Along with developing the class, I knew I wanted to teach it. I think it is very important for athletic personnel to be active participants in the academic setting on campus. We have very public roles and are frequently seen as having only an athletic interest. Teaching in the classroom and being in front of students in a variety of ways demonstrates that we are working to enhance the educational experience.
We implemented the decision-making course at Notre Dame and had great success, so much so that I continued the curriculum as Director of Athletics at Ball State University. I then began the class here at The University of Tulsa this past spring.
To get the course off the ground at Tulsa, there were some important logistics to figure out. The first was to have it approved. I was able to gain approval, as a one-time exemption, by the College of Arts and Sciences Dean to have it listed as a three-credit-hour elective for students in that school. We are now working on getting this course accepted by the curriculum review committee for permanent standing within the College of Arts and Sciences.
The class is taught each Monday night from 6 to 9 p.m., with the aid of a teaching assistant who handles all the coordination aspects. The teaching assistant co-authored the LifeGoals book of 360+ lessons and student assessments and contributes to the class in many ways.
The course is open to all students and there are no specific prerequisites. Some of those enrolled are student-athletes, some are general students, some are leaders in various campus activities, some are in music groups, and some are just interested in the topic. There is a maximum enrollment of 25 students, which allows for active participation, development, and assessment of the necessary critical thinking and teaching skills.
Having both general students and student-athletes in the class contributes to a better academic environment. A diverse classroom allows students with various backgrounds and interests to learn from each other, and provides a richer experience for the elementary school children and others involved in the outreach program. It also ensures the course goes beyond being just another team building activity for the athletic department and gives student-athletes the experience of working with peers who may be very different from themselves.
To attract students to the decision-making course, we make sure our academic advising office for student-athletes and all collegiate advisors are aware of it. They mention it to various students as an opportunity to participate in a service-learning program that could be beneficial to their own experience and influence others in the community. Our office of student affairs also promotes the class.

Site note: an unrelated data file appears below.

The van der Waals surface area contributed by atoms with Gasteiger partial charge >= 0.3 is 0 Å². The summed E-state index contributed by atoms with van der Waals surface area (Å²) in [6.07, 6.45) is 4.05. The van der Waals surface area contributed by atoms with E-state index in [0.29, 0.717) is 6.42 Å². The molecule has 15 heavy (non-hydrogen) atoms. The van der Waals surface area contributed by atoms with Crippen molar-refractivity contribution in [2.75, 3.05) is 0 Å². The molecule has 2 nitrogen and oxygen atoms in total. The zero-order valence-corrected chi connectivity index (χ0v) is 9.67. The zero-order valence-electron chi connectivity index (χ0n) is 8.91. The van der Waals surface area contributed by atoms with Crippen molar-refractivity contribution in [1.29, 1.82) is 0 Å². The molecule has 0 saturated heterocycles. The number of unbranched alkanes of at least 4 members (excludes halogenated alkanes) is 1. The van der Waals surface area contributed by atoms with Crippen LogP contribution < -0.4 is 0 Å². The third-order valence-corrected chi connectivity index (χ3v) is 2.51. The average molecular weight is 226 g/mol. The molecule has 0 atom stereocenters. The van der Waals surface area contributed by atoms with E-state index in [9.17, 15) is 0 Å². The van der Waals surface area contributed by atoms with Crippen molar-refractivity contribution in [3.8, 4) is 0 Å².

CRITICAL THINKING CURRICULUM
Based on the LifeGoals Critical Thinking Curriculum, the heart of the class entails teaching the Goal-Oriented Option Development (GOOD) Decision Model. This breaks down decision-making into a step-by-step process, allowing students to understand the options that arise with any situation. It also guides them through analyzing the pros and cons of those choices.
Here's one introductory example we sometimes use in class to familiarize students with the model:
John, the star on the football team, has to get an 85 percent or above on his final paper in order to pass his literature class and keep his GPA above the minimum to avoid ineligibility. The paper is due tomorrow, but John finds himself staring at a blank screen due to extreme writer's block. Suffice it to say, John is feeling discouraged when his friend Paul walks in and shows him an extra ticket he has for the concert that night. After John explains to Paul about his paper, Paul gives him a Web site address where he can simply buy a paper about the topic that will guarantee him an A. Paul adds that the girl John is interested in will be with the group attending the concert that night. If you were John, what would you do?
From here, we can generate choice options or things that we, as John, can do in this scenario. The two most obvious choice options are to either buy the paper online or write the paper himself, each of which will yield positive and negative short-term consequences. For instance, the positive consequence of buying the paper online is that John will be able to go to the concert, while the negative consequence is that he could get caught cheating.